It seems hard for us nowadays to imagine a life without technology, laptops, mobile phones and keyboards. Before life as we know it today, people used to write to each other. Pen and paper were the only communication tools. Yet, to be able to write, somebody needed to invent a pen – and you would have probably never guessed that the inventor was Croatian. Let me introduce you to Slavoljub Eduard Penkala.
Slavoljub Eduard Penkala – The Life of a Master Mind
Eduard Penkala was born in 1871 in Liptovsky Mikulas, then part of Austria-Hungary, but today’s Slovakia. He had a Polish father and a Dutch mother, both of whom urged him to become a doctor.
According to his parents’ wishes, he moved to Vienna to study medicine, but eventually changed course as he felt he made the wrong choice. Penkala moved to Dresden where he graduated with a degree in Chemical Engineering from the Dresden University of Technology. During his studies there, he attended violin lessons where he met his future wife, pianist Emilia Stoffregen.
Finally, he moved to Croatia’s capital, Zagreb, with his family. He had four children who were his inspiration for new inventions. In the center of Zagreb, he opened a workshop where he did his inventing. He was later appointed Royal Technical Controller.
Penkala loved Zagreb. To show loyalty to his new homeland, he decided to change his name to Slavoljub, which is why we all know him as Slavoljub Eduard Penkala. Croatians showed him loyalty in return, because almost one hundred years after he died, we still call a pen “penkala” in Croatian.
He invented the automatic mechanical pen in 1906. This was by far his biggest and best-known invention. Back then, it was called an “automatic pencil” and soon after it was invented, the pen was patented in over 70 countries around the world. He collaborated with entrepreneur Edmund Moster, who started the Penkala-Moster Company that would soon become one of the biggest pen and pencil companies in the world. This company still exists today and is called “Toz Penkala.”
Wings to Fly
Slavoljub Penkala showed interest in natural and technical sciences from an early age. He spent his time in nature surrounded by butterflies and birds. He would spend hours outdoors with his son, Eduard, watching and chasing the butterflies, as he was obsessed with flying. He was amazed by the first flights of the Wright brothers and had a big interest in aviation. The butterfly Neptis lucilla inspired him to build a plane.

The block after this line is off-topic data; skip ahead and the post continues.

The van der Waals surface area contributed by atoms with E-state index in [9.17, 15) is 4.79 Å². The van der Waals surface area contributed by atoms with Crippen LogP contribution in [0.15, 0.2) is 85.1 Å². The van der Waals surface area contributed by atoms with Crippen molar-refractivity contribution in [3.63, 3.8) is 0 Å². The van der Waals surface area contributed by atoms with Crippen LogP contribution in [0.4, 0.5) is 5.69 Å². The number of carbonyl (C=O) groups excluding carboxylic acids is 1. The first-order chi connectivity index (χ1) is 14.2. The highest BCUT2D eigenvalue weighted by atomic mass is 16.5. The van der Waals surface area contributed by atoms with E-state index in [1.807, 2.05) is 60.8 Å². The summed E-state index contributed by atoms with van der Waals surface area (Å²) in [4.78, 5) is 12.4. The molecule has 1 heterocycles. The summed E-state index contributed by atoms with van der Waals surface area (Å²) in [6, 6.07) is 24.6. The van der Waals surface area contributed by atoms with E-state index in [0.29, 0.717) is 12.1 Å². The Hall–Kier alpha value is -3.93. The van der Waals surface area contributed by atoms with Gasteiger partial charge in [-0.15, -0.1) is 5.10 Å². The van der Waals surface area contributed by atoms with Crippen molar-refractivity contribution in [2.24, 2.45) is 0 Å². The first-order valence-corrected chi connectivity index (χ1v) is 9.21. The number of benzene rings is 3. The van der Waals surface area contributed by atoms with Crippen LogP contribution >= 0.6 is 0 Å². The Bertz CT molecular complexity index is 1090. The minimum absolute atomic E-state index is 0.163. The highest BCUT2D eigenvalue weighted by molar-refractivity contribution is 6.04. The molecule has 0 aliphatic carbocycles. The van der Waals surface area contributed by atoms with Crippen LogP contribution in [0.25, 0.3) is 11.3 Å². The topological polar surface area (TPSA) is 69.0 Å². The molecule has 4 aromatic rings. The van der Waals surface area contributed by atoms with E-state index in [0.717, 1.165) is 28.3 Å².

Penkala constructed the first Croatian two-seat airplane. All the money he made by inventing the pen was invested into construction of this plane. The aircraft was completed in 1910 and was flown by the first Croatian pilot, Dragutin Novak. The airplane was named after his favorite butterfly and his inspiration, Neptis lucilla.
Penkala’s Other Inventions
Having such a creative spirit, Penkala invented more than 80 inventions and innovations we use everyday.
One such invention was inspired by his daughter who didn’t like to brush her teeth. He watched her struggling for a while, thinking about how could he make tooth brushing easier for her. He was then inspired to invent a rotating toothbrush.
His patented inventions also include a hot water bottle “Termofor”, laundry detergent, the anode battery and a remedy against rheumatism. As he traveled a lot, he would often stay in hotels and was surrounded by the nature, so he invented pesticide too.
A Tragic End
During the First World War, he ended his research and focused more on patenting his innovations. However, everything stopped for him in 1919 when he got malaria. Nobody knew where the mosquito bit him.
He fought for his life and his family thought he would not survive. After ten days of high temperature and fever, he managed to recover.
Unfortunately, his health didn’t last long. One of his travels was fatal for him. He died in 1922 at the age of 51, after catching pneumonia on a business trip. His resting place is in Zagreb’s famous cemetery, Mirogoj.
Some of his work can be found at Tehnički muzej Nikola Tesla (Zagreb’s Technical Museum) and Muzej grada Zagreba (Zagreb’s City Museum). Though he has not been alive for almost hundred years, his inventions are still used daily around the whole world.